The Brooklyn Nets, who have lost seven straight games — including two in overtime — will play host to the Miami Heat on Friday night.
Among Brooklyn’s problems are the shoulder injury that has sidelined leading scorer Kyrie Irving, who is averaging 28.5 points in 11 games. In addition, star forward Kevin Durant is expected to miss the entire season following foot surgery, and second-leading scorer Spencer Dinwiddie is in the middle of a slump.
Dinwiddie, who is averaging 22.4 points, has shot just 36.4 percent during this losing streak, including 22.0 percent on 3-pointers.
The good news for the Nets is the return of guard Caris LeVert, who missed eight weeks following thumb surgery.
LeVert, who is averaging 16.7 points and is third on the team’s scoring chart, has played two games since his return, but he is on a minutes restriction. Since returning on Saturday, LeVert scored 13 points in nearly 16 minutes, rested the next game and then scored 20 points in 22 minutes on Tuesday.
“I’m a competitor — I want to play,” said LeVert, who got into just 40 games last season due to a foot injury. “But I trust the coaches.”
Nets coach Kenny Atkinson said LeVert will eventually join the starting lineup. Until then, the Nets are starting Dinwiddie and Joe Harris at guard and a frontcourt of 6-7 Taurean Prince, 6-9 Rodions Kurucs and 6-11 Jarrett Allen.
Harris led the NBA last season in 3-point shooting (47.4 percent) and is making 41.8 percent this season; Allen leads the Nets in rebounds (9.8; tied with DeAndre Jordan) and blocks (1.3); and Prince is considered a defensive ace.
Even so, the Nets are clearly biding their time until the healthy return of Durant and Irving, who combined have earned 16 All-Star berths and three NBA titles.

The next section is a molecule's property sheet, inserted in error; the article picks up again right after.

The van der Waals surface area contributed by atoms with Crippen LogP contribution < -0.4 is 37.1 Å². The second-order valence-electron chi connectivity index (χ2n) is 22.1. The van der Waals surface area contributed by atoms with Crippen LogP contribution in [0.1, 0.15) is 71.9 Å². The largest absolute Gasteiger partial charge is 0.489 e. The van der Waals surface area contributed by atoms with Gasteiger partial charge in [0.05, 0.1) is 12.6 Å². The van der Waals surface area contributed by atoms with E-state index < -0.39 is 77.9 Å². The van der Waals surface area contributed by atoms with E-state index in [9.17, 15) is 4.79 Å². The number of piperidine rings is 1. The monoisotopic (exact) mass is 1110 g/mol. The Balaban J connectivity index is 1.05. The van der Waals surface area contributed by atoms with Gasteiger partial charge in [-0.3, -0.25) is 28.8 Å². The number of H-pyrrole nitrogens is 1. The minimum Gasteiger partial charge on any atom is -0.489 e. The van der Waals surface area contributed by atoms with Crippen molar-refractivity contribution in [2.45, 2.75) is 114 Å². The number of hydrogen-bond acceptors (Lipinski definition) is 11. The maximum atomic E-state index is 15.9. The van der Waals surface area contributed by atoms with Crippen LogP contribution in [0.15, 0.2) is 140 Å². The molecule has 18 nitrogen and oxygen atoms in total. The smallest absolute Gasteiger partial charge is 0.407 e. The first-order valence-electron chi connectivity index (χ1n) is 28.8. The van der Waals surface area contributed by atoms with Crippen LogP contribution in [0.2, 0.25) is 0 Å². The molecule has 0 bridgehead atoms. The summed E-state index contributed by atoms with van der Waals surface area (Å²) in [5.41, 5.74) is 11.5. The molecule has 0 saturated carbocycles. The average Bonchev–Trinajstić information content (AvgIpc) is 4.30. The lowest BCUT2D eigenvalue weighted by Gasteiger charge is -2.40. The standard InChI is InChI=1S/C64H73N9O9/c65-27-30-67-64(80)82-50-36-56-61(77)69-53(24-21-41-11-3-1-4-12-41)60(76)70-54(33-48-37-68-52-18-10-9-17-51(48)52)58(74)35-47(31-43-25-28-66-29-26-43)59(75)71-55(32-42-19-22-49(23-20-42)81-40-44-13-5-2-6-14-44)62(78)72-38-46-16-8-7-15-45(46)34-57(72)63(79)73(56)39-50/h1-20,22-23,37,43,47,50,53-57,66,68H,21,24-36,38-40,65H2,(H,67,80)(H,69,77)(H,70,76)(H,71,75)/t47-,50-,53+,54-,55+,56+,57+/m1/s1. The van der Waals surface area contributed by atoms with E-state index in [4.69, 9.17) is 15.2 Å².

But, while the Nets wait, Miami is clearly going for it this season. The Heat have one of the best home records in the NBA at 17-1 and improved to 10-9 on the road with their decisive 122-108 win over the Indiana Pacers on Wednesday.
Heat shooting guard Jimmy Butler, who leads the team in points (20.2), assists (6.6) and steals (2.0), returned on Wednesday after missing one game due to back pain.
Butler not only contributed 14 points, seven assists and six rebounds, he also shut down Pacers standout T.J. Warren, holding him to three points in 23 minutes.
In his previous game, Warren had scored 36 points against the Charlotte Hornets, but Butler clearly had him frustrated.
“It’s tough for him because I can guard him, and he can’t guard me,” Butler said after Warren was ejected in the game following trash talk. “What (Warren) said was truly disrespectful. … He’s soft. He’s not even in my league.”
Clearly, Butler was motivated in this game, but the same thing can be said for the Heat on this road trip that includes the visit to Brooklyn.
Prior to the Heat departing Miami, coach Erik Spoelstra said his club had been “mediocre” on the road.
“We didn’t appreciate that,” Heat center Bam Adebayo said. “We tried to prove him wrong.”
The Heat, for at least one night, did just that, but the next challenge will be against the Nets, who are 9-8 at home.
In their only previous meeting this season, the Heat beat the Nets 109-106 on Dec. 1. Dinwiddie scored 29 points in that game, and Harris had 25. For Miami, Goran Dragic came off the bench to score 24 points, and Butler added 20. Adebayo had 17 points and 16 rebounds.
–Field Level Media